I jumped, keeping the velocity and heading. As I closed the distance, it went from being dot of reflected sunlight to a bluish speck, and, finally, to a slowly spinning rectangular box coated with solar panels on four sides, two antennae on the fifth, and a smaller cylinder and a grappling mechanism on the sixth side. Not counting the antennae, it was about the size of a small carry-on bag.

  Hello, Tinkerbell.

  I jumped within touching distance, but didn’t—touch, that is.

  It had been in orbit for twenty-five days and, unlike sweaty little me, it didn’t have an active cooling system. On the plus side, it had just come out of the earth’s shadow. Still, possible temperatures ranged from well below freezing to hotter than boiling water.

  I took the infrared thermometer out of the Velcroed breast pocket of my Nomex coveralls. It was a cheap unit that I’d picked up at an auto parts store, designed to check engine block, exhaust, and radiator temperatures. We had no idea if it would survive vacuum, but it was cheap and its sensor range was between twice-boiling and forty below. I’d replaced the alkaline batteries with stainless steel-cased lithium ion cells, which were less likely to bulge or leak at low pressure. We didn’t know, though, if there were any electrolytic capacitors in the circuit. Cory said that those had a tendency to pop in a vacuum.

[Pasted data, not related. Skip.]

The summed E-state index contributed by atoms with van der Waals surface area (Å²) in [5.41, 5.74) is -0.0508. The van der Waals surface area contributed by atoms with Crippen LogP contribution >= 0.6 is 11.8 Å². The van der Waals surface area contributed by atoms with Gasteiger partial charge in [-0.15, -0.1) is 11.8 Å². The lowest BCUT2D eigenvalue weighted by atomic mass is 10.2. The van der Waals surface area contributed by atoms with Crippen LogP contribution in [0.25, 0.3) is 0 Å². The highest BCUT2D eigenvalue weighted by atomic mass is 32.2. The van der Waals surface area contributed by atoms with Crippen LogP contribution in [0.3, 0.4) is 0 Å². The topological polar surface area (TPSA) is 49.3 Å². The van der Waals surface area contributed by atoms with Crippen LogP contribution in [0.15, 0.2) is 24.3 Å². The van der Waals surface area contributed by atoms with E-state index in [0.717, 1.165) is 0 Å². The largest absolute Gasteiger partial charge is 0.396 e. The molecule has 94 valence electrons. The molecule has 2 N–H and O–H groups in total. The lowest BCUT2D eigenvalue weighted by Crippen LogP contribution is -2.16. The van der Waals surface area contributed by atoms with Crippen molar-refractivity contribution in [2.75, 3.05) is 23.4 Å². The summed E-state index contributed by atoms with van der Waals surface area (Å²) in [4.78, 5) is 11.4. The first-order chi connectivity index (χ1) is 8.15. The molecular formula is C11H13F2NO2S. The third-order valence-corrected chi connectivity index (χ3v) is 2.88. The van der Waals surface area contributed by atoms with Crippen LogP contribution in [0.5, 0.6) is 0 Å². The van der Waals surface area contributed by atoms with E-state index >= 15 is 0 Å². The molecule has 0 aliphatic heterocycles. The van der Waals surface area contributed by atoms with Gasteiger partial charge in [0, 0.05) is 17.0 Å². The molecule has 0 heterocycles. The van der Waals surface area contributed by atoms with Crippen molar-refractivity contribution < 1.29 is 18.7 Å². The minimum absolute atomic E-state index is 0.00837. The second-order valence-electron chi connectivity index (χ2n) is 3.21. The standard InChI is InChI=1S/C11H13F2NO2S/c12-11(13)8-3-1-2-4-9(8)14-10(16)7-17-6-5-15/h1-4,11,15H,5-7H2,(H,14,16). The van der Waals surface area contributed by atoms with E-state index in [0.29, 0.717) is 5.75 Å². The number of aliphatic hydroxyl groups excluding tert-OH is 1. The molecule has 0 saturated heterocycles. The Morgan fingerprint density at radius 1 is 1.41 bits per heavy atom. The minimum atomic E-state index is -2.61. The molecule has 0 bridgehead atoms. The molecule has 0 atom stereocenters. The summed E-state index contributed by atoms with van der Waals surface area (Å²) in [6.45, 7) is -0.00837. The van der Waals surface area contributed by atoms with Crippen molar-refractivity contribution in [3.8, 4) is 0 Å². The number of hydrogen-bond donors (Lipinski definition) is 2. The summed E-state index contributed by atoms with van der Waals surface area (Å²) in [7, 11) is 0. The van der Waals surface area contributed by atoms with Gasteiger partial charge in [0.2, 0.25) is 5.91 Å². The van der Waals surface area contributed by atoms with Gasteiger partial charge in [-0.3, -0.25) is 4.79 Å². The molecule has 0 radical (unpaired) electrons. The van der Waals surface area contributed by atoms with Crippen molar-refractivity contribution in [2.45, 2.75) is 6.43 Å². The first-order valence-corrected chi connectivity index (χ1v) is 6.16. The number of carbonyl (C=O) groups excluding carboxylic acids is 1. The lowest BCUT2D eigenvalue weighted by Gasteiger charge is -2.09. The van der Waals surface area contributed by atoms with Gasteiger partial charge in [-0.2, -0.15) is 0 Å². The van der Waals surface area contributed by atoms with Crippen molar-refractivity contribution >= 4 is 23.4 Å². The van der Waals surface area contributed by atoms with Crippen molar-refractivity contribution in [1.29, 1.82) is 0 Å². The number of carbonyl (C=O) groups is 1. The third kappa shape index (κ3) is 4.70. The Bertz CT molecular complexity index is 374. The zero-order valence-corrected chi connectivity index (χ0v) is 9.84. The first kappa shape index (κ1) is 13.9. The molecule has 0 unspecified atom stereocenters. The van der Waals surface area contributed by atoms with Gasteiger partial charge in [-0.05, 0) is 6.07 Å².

I pointed it carefully at the satellite and pushed the button. The LCD display came on, but though I twisted it this way and that, I couldn’t read it through the sun visor. I jumped to the far side of the unit, so the sun was at my back, lifted my visor a few inches, and did it again.

  Four degrees below zero Celsius. Good. I put the thermometer away.

  I was wearing Nomex insulated firefighter gloves over the suit. I took hold of the top and bottom edges, trying not to put pressure on the solar cells. I was half expecting this to be a struggle; that it would pull against my grip, suddenly lifting me into a higher orbit.


  Of course it didn’t—I’d matched heading and velocity. If I just hung there, I was already headed out toward an apogee of eleven hundred kilometers, but we didn’t want that.